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Gov. Gary Herbert said he signed a bill restricting public access to government records because the Legislature could have overridden his veto and, by delaying the implementation, he has created a discussion on public transparency.

"It was way past veto-proof," Herbert said in an interview Wednesday. "The concern I had was, if I vetoed it, which was an option and, in some ways, maybe an easier thing to do, they override me and have a law that hasn't been vetted, in most people's minds, appropriately and may be bad law."

While HB477 got 61 votes the first time the House considered it, several members later recanted their votes amid a storm of public outrage. It got just 42 votes on final passage Friday with the delayed implementation date — eight votes short of the 50 that would be needed to override a veto.

Nonetheless, Herbert said his veto would have been overridden and added that by signing it into law Tuesday, he has ensured there will be 90 days where "everyone who has an interest in this issue can come to the table and have an open and frank dialogue."

Then he plans to call a special session in June and revise the law before its July 1 effective date.

"We've provided a mechanism now for us to get from where we are at to where we need to be," Herbert said.

But the national Society of Professional Journalists condemned Herbert's action as dishonest and said it "effectively ends Utah's long history of government transparency."

"I am disappointed, both as a journalist but first and foremost as a citizen of Utah, in the actions of our lawmakers and governor," said Tom Haraldsen, president of SPJ's Utah chapter. "The intent of this bill — and the process by which it was rapidly introduced and passed in just two days near the end of the legislative session — negated any opportunity for the public to truly weigh in and have its say about this law."

On Thursday evening, opponents of HB477 will hold a rally at the Capitol to voice their outrage over the legislation.

Senate President Michael Waddoups, R-Taylorsville, said the way the bill was written, it appeared to exempt all text messages, but he doesn't think that's what was intended.

"Our effort is to protect, to a degree, legislators from embarrassing things that they say and do, but more particularly, our constituents," Waddoups said.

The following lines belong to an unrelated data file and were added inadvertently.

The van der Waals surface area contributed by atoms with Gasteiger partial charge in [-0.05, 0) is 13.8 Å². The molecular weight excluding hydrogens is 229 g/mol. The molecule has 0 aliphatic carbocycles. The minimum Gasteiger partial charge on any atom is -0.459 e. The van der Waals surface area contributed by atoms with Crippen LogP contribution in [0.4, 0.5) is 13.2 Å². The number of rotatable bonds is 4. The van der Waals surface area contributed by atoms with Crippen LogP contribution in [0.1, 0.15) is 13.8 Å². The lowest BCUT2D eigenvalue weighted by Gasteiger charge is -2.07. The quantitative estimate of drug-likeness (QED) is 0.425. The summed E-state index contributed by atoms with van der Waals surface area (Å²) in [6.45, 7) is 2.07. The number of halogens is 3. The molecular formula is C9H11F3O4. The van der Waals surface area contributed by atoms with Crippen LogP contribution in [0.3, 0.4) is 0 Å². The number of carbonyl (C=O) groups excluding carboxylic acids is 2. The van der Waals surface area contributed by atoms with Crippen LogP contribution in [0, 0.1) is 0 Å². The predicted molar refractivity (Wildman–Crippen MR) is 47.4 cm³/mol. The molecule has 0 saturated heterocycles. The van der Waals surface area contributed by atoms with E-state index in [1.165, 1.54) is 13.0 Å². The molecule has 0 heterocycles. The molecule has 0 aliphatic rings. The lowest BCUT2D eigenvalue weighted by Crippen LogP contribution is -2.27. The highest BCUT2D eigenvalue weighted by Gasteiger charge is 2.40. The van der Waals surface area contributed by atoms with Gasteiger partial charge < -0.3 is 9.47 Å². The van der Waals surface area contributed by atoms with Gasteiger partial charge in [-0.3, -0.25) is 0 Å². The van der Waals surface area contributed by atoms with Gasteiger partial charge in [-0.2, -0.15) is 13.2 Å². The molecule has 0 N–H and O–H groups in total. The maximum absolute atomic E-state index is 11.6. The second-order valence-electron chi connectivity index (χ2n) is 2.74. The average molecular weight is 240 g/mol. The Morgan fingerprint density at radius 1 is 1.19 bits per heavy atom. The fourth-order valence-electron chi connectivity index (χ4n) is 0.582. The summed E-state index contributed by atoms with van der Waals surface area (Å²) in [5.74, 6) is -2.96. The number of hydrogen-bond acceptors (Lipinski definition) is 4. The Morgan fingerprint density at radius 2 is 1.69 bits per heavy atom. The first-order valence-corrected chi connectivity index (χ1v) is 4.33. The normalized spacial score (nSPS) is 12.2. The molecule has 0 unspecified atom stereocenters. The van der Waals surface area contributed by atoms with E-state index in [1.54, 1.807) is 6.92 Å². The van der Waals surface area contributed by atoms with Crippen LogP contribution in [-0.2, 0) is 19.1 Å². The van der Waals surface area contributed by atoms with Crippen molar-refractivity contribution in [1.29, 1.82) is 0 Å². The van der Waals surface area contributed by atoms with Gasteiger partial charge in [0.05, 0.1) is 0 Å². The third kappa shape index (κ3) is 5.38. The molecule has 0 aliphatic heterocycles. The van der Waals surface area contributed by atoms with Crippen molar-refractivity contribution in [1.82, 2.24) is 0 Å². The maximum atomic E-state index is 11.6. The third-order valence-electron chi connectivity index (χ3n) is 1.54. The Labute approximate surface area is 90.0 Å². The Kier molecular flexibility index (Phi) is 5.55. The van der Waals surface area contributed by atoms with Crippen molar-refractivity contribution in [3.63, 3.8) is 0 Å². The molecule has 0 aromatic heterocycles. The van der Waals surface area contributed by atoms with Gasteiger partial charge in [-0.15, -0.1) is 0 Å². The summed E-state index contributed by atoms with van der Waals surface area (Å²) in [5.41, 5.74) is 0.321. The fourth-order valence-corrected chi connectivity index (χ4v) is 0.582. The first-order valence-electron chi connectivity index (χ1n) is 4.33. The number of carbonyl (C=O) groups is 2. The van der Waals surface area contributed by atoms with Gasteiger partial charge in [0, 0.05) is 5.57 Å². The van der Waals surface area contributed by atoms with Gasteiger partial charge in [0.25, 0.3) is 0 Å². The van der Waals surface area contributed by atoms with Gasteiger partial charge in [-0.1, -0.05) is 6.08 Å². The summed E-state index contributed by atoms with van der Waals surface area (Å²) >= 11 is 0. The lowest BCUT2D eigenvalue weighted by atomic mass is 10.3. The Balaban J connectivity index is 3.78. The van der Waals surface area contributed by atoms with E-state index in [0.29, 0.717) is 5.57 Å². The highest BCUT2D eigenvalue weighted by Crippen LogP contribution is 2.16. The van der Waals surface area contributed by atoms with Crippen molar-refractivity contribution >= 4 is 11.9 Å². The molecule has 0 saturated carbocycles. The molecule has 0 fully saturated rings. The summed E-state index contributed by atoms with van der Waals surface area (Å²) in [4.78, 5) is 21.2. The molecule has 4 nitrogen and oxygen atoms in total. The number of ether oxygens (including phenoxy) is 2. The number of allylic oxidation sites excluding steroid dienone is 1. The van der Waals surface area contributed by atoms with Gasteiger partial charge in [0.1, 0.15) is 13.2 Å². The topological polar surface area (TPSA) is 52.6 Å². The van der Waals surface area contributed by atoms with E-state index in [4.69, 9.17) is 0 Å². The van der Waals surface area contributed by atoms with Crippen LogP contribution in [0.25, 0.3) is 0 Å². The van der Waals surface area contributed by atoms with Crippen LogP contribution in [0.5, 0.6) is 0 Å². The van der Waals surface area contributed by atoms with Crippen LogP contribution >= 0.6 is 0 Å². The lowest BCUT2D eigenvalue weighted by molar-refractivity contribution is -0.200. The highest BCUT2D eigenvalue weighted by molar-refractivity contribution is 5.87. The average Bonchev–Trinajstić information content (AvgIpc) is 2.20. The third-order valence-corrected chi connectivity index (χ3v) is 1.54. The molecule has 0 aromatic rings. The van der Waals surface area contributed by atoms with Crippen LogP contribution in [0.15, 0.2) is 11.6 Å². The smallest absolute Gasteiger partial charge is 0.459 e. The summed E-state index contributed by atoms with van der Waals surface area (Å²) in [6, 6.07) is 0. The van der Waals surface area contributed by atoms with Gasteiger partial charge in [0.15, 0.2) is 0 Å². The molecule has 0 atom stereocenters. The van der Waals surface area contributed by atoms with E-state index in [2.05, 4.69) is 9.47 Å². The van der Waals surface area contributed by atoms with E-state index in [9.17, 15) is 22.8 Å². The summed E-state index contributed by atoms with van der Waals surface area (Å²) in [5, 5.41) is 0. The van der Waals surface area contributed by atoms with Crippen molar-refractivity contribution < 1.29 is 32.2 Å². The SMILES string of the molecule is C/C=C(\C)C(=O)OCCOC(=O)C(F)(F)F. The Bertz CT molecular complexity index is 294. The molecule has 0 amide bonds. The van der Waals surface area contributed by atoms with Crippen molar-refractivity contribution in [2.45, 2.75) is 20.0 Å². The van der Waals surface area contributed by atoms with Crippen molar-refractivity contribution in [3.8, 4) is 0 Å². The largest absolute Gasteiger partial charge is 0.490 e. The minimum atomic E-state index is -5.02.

"I apologize if it went fast and, as a result, we are making amendments and we are making sure the public will have a chance. … There will be a full 90 days when people can give input. We will have public hearings," he said.

Herbert said he first heard about potential Government Records Access and Management Act (GRAMA) revisions on Feb. 25, as he was leaving for Washington, D.C. The next week, he heard the issue was being dropped. So, he said, he was surprised when he heard HB477 had been introduced.

Despite the process, Herbert said technology has changed since 1991 and the law needed to be revisited.

"I think it is disingenuous of anybody to say the current law we have on the books is perfectly OK," Herbert said.

The governor said his office received a request when Mike Lee was a candidate for the U.S. Senate for all Lee's correspondence when he was general counsel to then-Gov. Jon Huntsman Jr.

Herbert said it is worth having a discussion on the issue, driven by the principles that public records should be public, private records should be private and guaranteeing that taxpayers aren't being gouged by frivolous requests.

"If we do that, we'll get a good product," Herbert said.

As it is written, the bill makes electronic communications — with the exception of e-mail — secret, regardless of its content. It would impose new fees for researching and processing requests. And it strips a philosophical statement that government records are presumed to be public unless they contain private information that would warrant withholding the document.

"With one scribble of a pen, the governor made his state the most secretive in the nation, as well as more secretive than most countries, including Mexico and Albania," said David Cuillier, chairman of the SPJ Freedom of Information Committee. —

Gov. Gary Herbert on HB477

The governor says the Legislature would have overridden his veto, had he used one on the bill changing Utah's open-records law. But when lawmakers recalled the measure to delay its effective date, a number of House members switched votes and the resulting 42 in support would not have met the two-thirds majority requirement to surmount a veto.